Prince of darkness

Prince of darkness

striking intimacy The famous scene from Woody Allen’s ‘Manhattan’.

When Mario Puzo’s The Godfather became a Francis Ford Coppola movie in 1972, it created history. Millions of viewers and critics agreed with celebrated director Stanley Kubrick when he observed: “The Godfather was possibly the greatest movie ever made, and without question the best cast.”

Besides having an amazing star cast of Brando, Al Pacino, James Caan, Robert Duvall and Diane Keaton, the film also cumulated some of the finest technical talent to recreate Puzo’s story of New York mafia family on the screen.

Two years later, The Godfather II became universally accepted for its cinematic brilliance. It won six Oscars. The Godfather III (1990), which concluded the Don Corleone saga, was not as successful as the preceding films, but still got nominated for seven Academy Awards, including Best Picture, Director and Cinematography (Gordon Willis). It was Willis who had, to a large extent, helped Coppola sustain the stunning and haunting look of The Godfather trilogy. He filmed many hushed as well as action-packed sequences which held the audience utterly spellbound.

Who can, for instance, forget the memorable opening sequence of The Godfather where a subtle yet gripping drama is enacted in the dark, grim interiors of Corleone’s home? And that tense portrait of the Don with lurking dark shadows extending menacingly on the stern face?

Curiously, when first shown, the films photography had attracted fair bit of criticism from puritans who felt that the actors face had been masked by the overhead lighting. “I was just trying to create a visual structure that would tell the best story,” explained Willis. “I made a decision to light Marlon Brando in a manner that would define his character. Overhead lighting wasn’t a new idea, but it was a new idea to extend it for an entire movie, on everyone and everything. I did what I felt was appropriate, and it turned into something iconic.”

A perfectionist and a strict disciplinarian, Willis always had a prickly relationship with Hollywood, which he felt was full of rhetoric. “They never really see what they’re looking at.”

There are many interesting asides to Willis’s association with The Godfather films. In the first place, he was not keen to take on the job. When he refused to do the sequel, Coppola had to convince Willis that the film would not look the same without him.

When he finally agreed, Willis employed the same camera, the same lenses and the same everything which he had used for The Godfather, even though the equipment was a bit dated. In the end, Coppola summed up Willis talent saying, he has a natural sense of structure and beauty, not unlike a Renaissance artist.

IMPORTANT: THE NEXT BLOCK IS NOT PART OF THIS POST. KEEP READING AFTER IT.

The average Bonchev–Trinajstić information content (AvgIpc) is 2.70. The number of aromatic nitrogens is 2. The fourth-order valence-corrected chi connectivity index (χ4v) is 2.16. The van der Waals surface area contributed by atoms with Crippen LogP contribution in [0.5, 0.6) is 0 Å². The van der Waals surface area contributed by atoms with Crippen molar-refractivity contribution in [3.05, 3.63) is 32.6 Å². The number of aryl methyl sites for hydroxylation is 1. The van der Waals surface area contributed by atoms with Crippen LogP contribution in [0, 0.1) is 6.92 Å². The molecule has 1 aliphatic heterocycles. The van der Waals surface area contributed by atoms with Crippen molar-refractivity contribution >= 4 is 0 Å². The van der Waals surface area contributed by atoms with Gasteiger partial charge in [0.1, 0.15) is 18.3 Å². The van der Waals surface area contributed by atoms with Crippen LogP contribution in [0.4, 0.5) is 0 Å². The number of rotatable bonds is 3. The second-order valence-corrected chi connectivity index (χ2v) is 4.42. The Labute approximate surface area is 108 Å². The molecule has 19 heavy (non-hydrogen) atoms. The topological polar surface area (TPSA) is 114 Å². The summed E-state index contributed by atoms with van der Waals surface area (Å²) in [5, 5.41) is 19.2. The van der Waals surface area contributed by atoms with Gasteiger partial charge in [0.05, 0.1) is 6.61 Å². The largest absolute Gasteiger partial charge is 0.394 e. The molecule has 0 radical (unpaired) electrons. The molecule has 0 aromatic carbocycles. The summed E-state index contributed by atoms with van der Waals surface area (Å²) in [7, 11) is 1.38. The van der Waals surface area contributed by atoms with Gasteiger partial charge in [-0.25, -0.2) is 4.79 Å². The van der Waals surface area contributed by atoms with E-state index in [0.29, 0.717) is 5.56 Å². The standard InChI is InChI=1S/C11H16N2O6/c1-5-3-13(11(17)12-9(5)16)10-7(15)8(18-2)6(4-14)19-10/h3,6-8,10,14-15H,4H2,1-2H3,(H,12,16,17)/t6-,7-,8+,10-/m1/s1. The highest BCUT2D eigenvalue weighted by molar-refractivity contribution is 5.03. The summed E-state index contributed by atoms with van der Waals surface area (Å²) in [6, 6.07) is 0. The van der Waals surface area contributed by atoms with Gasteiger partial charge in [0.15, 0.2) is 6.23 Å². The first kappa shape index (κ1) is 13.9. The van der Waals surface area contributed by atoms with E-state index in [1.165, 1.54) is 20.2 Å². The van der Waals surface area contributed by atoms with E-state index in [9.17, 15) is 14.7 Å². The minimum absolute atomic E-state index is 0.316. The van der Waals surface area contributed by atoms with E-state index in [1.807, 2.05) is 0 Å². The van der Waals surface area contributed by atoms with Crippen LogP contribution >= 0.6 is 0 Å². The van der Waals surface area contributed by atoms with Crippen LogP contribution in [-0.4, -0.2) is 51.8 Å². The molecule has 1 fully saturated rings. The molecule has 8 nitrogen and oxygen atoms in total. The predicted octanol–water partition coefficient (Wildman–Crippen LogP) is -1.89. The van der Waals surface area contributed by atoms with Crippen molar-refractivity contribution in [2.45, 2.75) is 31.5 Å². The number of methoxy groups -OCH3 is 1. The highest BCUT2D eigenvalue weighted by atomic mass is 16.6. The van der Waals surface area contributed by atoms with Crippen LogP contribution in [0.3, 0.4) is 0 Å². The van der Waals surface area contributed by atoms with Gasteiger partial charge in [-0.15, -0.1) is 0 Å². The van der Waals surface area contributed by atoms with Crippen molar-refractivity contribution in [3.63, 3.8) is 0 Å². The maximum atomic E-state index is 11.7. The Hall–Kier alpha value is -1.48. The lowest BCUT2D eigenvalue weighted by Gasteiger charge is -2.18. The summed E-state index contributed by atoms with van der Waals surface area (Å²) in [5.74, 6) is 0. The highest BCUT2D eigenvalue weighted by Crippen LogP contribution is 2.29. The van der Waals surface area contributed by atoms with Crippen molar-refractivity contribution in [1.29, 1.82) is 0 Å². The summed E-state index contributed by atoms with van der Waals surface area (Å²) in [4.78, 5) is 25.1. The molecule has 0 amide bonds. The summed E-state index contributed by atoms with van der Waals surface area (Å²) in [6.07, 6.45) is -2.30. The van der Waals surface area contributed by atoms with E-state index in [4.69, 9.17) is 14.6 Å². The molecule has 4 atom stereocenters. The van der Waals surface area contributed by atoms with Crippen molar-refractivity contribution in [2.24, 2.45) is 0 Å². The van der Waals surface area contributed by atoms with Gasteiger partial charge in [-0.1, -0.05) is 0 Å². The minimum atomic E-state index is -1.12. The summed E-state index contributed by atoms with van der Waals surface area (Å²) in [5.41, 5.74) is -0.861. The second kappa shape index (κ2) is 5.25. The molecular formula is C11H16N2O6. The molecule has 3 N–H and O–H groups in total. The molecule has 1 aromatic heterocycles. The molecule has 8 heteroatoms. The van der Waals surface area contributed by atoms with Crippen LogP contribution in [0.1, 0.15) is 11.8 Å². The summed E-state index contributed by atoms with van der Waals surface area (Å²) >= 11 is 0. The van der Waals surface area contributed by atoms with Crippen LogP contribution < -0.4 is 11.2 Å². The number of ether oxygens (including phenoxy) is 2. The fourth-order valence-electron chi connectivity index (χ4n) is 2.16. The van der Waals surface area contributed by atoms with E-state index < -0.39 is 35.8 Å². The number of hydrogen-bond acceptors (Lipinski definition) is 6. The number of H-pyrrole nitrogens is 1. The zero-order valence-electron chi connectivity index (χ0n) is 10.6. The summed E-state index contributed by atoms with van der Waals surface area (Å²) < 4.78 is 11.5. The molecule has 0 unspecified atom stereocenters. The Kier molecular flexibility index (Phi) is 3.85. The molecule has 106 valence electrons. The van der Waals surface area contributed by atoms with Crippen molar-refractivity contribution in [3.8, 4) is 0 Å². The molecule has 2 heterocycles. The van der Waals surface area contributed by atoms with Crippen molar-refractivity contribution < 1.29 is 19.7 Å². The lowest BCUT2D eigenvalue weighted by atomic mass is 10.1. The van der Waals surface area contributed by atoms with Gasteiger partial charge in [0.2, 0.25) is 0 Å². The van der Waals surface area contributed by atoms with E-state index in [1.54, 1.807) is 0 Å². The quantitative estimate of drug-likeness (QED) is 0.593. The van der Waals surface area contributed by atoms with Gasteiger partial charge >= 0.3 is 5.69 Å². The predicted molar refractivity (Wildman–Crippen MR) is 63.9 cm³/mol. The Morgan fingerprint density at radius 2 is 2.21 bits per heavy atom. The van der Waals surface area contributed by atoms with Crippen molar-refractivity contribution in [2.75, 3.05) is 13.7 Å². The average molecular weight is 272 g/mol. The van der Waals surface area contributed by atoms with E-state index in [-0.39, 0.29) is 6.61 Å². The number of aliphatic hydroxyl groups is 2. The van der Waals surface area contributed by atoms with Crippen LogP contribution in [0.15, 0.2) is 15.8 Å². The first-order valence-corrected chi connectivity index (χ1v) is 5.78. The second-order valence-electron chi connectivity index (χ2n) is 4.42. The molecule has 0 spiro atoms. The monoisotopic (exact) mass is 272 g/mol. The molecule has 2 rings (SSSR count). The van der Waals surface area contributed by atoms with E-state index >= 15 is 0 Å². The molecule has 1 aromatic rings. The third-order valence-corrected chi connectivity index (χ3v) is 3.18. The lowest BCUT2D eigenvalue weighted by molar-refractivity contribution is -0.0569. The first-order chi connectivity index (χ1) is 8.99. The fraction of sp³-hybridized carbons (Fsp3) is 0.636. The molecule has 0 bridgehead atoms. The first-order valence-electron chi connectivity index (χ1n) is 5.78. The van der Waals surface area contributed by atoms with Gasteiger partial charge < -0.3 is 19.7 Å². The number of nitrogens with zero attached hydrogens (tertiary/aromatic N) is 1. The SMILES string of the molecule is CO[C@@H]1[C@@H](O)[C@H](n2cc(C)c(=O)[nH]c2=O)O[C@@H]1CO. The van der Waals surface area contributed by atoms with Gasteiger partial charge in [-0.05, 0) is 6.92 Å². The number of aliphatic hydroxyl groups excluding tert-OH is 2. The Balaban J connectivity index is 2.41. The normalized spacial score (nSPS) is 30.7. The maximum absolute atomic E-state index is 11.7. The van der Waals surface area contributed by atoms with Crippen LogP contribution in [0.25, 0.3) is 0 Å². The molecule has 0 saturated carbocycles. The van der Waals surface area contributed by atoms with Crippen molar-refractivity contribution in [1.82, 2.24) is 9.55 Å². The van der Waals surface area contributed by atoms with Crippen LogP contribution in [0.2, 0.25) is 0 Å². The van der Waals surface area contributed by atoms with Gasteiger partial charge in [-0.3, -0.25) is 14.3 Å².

Still to movies

Gordon Willis (b.1931/New York City) who came to be acknowledged as one of cinema’s foremost stylists was born in the film business. His parents were dancers in the theatre before his father settled down at Warner Brothers’ as a make-up artist during the depression.

Willis fiddled with acting as a kid but got interested in still photography and stagecraft as he grew up. Enlisting himself during the Korean War, he was associated with the motion picture unit of the Air Force and made documentaries for four years. After coming out, he became a freelance cameraman making commercials
and documentaries.

Willis’s movie career began with the End of the Road (1969). In the ensuing 28 years, he shot more than 30 feature films, including The Godfather trilogy, All The President’s Men (1976), and eight acclaimed films directed by Woody Allen, including Manhattan (1979),  Broadway Danny Rose (1984) and The Purple Rose of Cairo (1985). He went on to define the look of American cinema in the 1970s, so much so six films shot by him accumulated 39 Oscar nominations with 19 wins, including three
for Best Picture. Willis intriguingly won Oscar nominations for only two films — Zelig and The Godfather III — and the competitive award eluded him on both occasions. That did not prevent him from being hailed as the greatest, most respected and highly influential American cinematographer of his generation. His amazing ability to create gloriously gloomy ambiance through subtle lighting earned the nickname:
Prince of Darkness.

“For cinematographers, excellence in visual storytelling is the ultimate goal, and Gordon Willis achieved it on every film he shot,” observed Michael Goi, president of American Society of Cinematographers. “There’s a reason he’s been idolised by several generations of cinematographers, and it’s not simply because he shoots ‘dark’; it’s because he shoots perfect visual stories. His visual choices are so daring, so profound and so perfect that you cannot imagine that moment looking or feeling any other way. That’s what makes Gordon Willis the cinematographer’s
cinematographer.”

Willis retired from movies after shooting the 1997 thriller The Devil’s Own. The Academy of Motion Picture Arts and Sciences finally woke up from its slumber early this month and presented him with an honourary Oscar for lifetime achievement.
“Tonight we make right a long-running wrong,” confessed Academy governor Caleb Deschanel, while actor Jeff Bridges reminded the audience about Willis’s unsurpassed mastery of light, shadow, colour, and motion and presented him as the Godfather of Cinematography.

For all his outstanding achievements and accomplishments, Willis always believed in simple thumb rules. “I’m a minimalist; I see things in simple ways. The thing that you want to do is take a sophisticated idea and reduce it to the simplest possible terms... so that it’s accessible to everyone. Generally the opposite happens; people take a stand-alone idea and tie into knots. Very few people understand the elegance of simplicity.”

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